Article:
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Perseverance Pays Off for Keating with First IMSA Championship

Friday, Nov 26 696
By Mark Robinson
IMSA Wire Service
The champagne tasted a little sweeter for Ben Keating after the Motul Petit Le Mans – even if the race finish left a slightly sour flavor in his mouth.
Keating and co-driver Mikkel Jensen wrapped up the Le Mans Prototype 2 (LMP2) championship just by starting the 10-hour race on Nov. 13 at Michelin Raceway Road Atlanta in the No. 52 PR1 Mathiasen Motorsports ORECA LMP2 07. Along with endurance driver Scott Huffaker, they also laid claim to the IMSA Michelin Endurance Cup by leading at the eight-hour mark.
It looked like a complete sweep when the No. 52 crossed the finish line first in class at the race conclusion, until a 37-second penalty was assessed for incident responsibility in a collision battling for the lead with the No. 8 Tower Motorsport ORECA. That gave the race win to the No. 8 and second place to the No. 52.
Despite the controversial race ending – “the race director said he had irrefutable evidence” of the No. 52 being at fault, Keating said – the 50-year-old Texan was still able to savor his first season championship after years of coming close. Keating made his IMSA debut in 2011 and has been a full-season competitor every year since 2013, with the exception of the pandemic-altered 2020 campaign.
“It’s a big deal,” Keating said. “I’ve poured my heart and soul into this deal, into IMSA, into endurance sports car racing since 2013. The last year of American Le Mans Series was my first full season with IMSA.
“And, golly, countless hours and dollars, but more than that, it’s more of the blood, sweat and tears. It’s the passion, the emotion, all the energy that you pour into it because it’s what you love to do. I’ve come very close to winning a championship and it’s always slipped out of my fingers.”
Indeed, Keating finished second in the GT Daytona (GTD) standings in 2016 and was part of three straight IMSA Michelin Endurance Cup champions in that class from 2017-19. He’s been a winner in the three longest endurance events – the Rolex 24 At Daytona (2015 in GTD), Mobil 1 Twelve Hours of Sebring Presented by Advance Auto Parts (2017, GTD; 2021, LMP2) and Motul Petit Le Mans (2016, GTD).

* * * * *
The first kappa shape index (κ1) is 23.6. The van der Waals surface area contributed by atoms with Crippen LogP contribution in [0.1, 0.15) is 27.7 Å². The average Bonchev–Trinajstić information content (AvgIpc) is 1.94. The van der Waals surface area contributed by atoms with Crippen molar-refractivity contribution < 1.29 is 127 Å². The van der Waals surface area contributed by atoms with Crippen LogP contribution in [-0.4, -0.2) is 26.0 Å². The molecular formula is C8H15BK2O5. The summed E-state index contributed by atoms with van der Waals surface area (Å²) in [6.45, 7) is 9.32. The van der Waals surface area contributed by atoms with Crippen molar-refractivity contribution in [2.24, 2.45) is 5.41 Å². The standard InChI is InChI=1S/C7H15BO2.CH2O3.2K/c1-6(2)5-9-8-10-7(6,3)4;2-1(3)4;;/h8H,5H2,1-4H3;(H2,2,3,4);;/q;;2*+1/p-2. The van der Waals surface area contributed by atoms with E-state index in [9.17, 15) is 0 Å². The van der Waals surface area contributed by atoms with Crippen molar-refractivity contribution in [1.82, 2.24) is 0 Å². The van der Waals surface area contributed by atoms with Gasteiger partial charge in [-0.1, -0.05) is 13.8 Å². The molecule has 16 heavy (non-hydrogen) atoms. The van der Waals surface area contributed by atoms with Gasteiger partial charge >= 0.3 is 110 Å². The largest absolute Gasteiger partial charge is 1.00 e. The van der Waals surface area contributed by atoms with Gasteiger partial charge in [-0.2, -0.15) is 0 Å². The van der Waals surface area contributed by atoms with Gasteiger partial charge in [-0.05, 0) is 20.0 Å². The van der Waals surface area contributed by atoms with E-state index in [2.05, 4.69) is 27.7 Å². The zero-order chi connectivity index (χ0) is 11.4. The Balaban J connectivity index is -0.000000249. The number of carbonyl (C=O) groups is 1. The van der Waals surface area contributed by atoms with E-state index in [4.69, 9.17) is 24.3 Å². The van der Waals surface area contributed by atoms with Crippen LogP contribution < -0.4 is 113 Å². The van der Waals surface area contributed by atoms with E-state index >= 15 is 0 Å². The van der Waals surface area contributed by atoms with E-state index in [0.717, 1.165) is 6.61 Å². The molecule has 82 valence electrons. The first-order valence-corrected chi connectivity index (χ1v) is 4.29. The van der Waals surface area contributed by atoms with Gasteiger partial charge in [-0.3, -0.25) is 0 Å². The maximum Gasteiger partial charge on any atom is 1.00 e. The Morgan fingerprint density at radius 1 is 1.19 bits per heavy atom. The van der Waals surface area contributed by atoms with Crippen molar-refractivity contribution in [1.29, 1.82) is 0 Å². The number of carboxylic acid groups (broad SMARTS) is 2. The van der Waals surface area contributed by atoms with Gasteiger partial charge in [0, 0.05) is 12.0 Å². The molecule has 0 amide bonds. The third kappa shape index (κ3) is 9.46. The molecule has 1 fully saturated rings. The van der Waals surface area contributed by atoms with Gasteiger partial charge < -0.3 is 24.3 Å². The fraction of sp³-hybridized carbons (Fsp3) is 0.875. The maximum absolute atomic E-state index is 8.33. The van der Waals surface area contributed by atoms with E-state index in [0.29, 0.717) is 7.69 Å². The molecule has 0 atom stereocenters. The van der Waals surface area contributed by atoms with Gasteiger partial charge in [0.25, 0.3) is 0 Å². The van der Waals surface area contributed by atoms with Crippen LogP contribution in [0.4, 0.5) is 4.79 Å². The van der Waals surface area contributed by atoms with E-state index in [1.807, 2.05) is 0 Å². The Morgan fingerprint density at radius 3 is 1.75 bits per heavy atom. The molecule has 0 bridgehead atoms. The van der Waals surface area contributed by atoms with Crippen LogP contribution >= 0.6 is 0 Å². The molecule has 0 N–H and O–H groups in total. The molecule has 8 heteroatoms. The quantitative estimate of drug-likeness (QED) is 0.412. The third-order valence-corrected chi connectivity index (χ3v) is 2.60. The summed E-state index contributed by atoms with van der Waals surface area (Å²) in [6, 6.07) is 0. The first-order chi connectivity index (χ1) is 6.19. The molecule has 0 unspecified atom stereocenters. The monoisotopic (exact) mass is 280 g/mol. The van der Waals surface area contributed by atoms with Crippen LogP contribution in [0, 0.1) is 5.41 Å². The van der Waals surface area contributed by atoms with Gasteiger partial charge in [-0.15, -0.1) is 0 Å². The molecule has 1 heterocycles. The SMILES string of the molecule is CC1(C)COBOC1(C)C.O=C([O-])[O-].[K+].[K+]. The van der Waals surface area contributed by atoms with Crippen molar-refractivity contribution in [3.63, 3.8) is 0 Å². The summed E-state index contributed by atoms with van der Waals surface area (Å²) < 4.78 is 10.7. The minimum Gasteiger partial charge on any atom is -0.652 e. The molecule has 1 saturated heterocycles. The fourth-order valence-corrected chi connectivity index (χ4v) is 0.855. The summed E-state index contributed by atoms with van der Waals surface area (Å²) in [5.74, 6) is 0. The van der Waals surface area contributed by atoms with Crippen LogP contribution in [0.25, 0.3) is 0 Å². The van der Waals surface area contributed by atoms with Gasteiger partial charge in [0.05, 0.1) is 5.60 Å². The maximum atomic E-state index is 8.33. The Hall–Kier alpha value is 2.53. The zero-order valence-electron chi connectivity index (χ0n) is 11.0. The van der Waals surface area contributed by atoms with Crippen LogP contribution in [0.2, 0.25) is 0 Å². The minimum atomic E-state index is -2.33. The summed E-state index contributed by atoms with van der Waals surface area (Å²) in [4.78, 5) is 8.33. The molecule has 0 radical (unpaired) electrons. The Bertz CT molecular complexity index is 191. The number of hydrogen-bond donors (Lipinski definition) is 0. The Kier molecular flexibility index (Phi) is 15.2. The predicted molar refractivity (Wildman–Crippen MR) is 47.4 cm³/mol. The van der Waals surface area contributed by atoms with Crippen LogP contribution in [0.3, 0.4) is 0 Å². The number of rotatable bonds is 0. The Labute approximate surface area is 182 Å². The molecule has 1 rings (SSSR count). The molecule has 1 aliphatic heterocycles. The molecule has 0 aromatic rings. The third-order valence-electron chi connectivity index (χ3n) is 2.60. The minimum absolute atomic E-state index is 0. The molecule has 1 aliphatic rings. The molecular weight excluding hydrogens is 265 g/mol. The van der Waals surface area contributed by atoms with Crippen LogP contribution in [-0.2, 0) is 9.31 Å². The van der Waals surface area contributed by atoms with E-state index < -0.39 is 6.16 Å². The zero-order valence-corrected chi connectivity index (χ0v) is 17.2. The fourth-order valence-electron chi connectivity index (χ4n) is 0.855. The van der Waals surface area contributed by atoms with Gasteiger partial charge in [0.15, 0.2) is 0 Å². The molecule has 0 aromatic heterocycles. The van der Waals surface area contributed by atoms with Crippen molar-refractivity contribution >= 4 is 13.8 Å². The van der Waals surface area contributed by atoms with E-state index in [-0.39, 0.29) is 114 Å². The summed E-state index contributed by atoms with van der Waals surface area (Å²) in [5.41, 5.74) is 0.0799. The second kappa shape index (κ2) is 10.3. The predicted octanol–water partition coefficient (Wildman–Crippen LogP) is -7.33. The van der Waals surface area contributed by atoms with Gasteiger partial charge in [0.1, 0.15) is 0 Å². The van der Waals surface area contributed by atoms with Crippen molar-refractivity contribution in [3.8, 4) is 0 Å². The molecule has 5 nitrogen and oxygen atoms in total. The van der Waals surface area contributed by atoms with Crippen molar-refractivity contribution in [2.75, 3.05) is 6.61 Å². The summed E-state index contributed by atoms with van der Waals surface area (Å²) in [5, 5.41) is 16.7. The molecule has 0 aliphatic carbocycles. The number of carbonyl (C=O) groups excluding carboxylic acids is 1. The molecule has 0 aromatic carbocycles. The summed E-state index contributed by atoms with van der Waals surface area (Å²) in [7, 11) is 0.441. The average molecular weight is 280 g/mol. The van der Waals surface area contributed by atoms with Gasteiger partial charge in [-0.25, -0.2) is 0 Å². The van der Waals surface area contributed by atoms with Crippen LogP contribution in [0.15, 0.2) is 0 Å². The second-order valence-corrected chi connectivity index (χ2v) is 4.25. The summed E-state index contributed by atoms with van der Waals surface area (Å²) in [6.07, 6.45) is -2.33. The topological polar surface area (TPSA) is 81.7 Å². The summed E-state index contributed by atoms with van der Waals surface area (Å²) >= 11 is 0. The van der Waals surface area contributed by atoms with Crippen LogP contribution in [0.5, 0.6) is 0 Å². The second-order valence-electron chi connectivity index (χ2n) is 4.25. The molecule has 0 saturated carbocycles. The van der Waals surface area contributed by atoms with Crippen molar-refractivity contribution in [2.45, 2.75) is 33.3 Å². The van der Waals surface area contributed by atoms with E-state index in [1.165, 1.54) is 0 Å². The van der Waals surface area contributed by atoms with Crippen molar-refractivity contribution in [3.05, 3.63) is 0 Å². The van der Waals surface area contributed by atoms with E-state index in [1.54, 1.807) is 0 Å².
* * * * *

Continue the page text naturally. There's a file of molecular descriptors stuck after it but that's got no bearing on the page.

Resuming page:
Certainly an impressive resume but lacking that one shiny gem: a season title. The 2021 schedule got off to a shaky start with a seventh-place LMP2 finish to open the year at the Rolex 24. Fortunately, the race didn’t award points toward the class championship. In the six races that did offer points, the No. 52 finished on the podium every time, including three wins. The season-long performance also earned Keating the Jim Trueman Award that includes an invitation to drive in the 24 Hours of Le Mans next June.
Keating pointed to testing at Watkins Glen International prior to back-to-back races at the track this summer that cemented the team and drivers for the title run. As happy as his 16 career wins and other accolades have made him, there’s just something extraordinary about taking a championship.
“I’ve won Daytona, I’ve won Sebring, I’ve won Petit Le Mans,” he said. “I’m just excited that we could put a whole season together and walk away with a championship. It’s clearly very special to me to have won a championship. It’s different than winning a race.”
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Adam Sinclair

Adam has been a race fan since the first time he went through the tunnel under the Daytona International Speedway more than 30 years ago. He has had the privilege of traveling to races all across the state of Florida (as well as one race in Ohio), watching nearly everything with a motor compete for fame and glory, as well as participating in various racing schools to get the feel of what racecar drivers go through every week.  

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